Monday, December 11, 2006


I did what might be considered a good and generous thing today. I wish I could feel better about it.

I was contacted by an attorney not long ago, asking me to do an evaluation on a pro bono basis for one of his clients. "Pro bono" as in: free. No charge. And I accepted, feeling that it would be a good thing to do, that the attorney would get to know my work, etc.

The thing to understand here is that the kind of evaluation requested isn't just an hour or two out of my day. It was the whole day. The second thing to understand is that I'm in private practice. This isn't like a salaried position where I get the same amount of money regardless of what is collected in may name. If I don't bill for it, I don't bring money in.

Which is why it was a good thing to do, and probably a big part of why I don't feel very good about doing it right now.

If I look deeply enough into this feeling, I think a lot of it has to do with how much money I've had to invest in training lately. Two trips to Houston for a week apiece. The hotels, the meals, the cost of the seminars themselves. Basically, we've had to dip deep into our savings to pay for that.

On top of that, my wife and I both cut back our hours at work in order to have more time to spend with our boys, trying to work on their autism. So whereas before it used to feel like we were pretty comfortable financially, now it feels more like living paycheck to paycheck. Or, better, like "paycheck to paycheck" isn't enough -- like we're cutting pretty hard into savings at this point.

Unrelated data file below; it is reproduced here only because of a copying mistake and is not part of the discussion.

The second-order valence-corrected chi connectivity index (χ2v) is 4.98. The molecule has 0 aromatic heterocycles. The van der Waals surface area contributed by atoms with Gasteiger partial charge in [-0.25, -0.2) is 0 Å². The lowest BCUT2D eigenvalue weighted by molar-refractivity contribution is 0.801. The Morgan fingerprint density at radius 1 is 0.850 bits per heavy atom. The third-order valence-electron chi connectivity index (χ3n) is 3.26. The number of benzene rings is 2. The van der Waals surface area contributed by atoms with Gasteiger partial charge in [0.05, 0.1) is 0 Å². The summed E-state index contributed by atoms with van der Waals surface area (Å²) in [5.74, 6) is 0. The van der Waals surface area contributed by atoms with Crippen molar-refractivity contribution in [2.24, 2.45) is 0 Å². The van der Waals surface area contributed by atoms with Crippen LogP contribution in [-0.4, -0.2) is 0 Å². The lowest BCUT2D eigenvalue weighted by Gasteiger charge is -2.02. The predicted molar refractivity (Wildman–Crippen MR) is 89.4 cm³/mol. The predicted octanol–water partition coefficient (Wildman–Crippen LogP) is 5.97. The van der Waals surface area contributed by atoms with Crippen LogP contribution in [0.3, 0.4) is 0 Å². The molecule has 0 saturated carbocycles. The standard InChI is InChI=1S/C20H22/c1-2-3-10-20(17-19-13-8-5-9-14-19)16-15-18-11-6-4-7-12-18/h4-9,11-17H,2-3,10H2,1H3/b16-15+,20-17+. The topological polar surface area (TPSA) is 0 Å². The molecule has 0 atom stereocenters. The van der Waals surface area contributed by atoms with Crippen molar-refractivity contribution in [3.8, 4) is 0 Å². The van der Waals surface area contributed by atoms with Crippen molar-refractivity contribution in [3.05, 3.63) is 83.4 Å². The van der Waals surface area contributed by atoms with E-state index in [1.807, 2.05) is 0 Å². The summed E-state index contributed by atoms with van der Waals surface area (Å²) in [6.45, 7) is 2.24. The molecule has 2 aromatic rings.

Of course, the truth is I have no real reason to complain, in the big picture of things. This cost is temporary. Savings can be rebuilt over time. The training I'm getting should be of direct benefit to my work with my boys.

And yet, I think in a sense this feeling is trying to teach me something. Helping me to understand that my negative feeling isn't towards this evaluation, but to more general financial worries. Helping me to understand my need to do something to feel a bit more financially secure -- even if that's just developing a plan to get there.

And going through that process, there is this realization at the end of it that doing the right thing should matter more than my short-term financial concerns.


Magdalene6127 said...

Steve, I tried to comment earlier but Blogger seemed to be down... this post is so honest and full of integrity. It seems that money is the last taboo subject, doesn't it? People are willing to put all their most intimate stuff out there, but on this topic... we clam up.

It seems to me it should be ok to hold your desire to contribute positively to the community in tension with your need to be there for your family (both physically and financially). And it's ok to need to prioritize family. Really!

steve said...


Thanks for your kind words. Yes, money does seem to be taboo. Odd, isn't it? I often wonder if it's because "money" talks aren't really usually about money. Anyway, I appreciate your thoughts and wisdom. Blessings.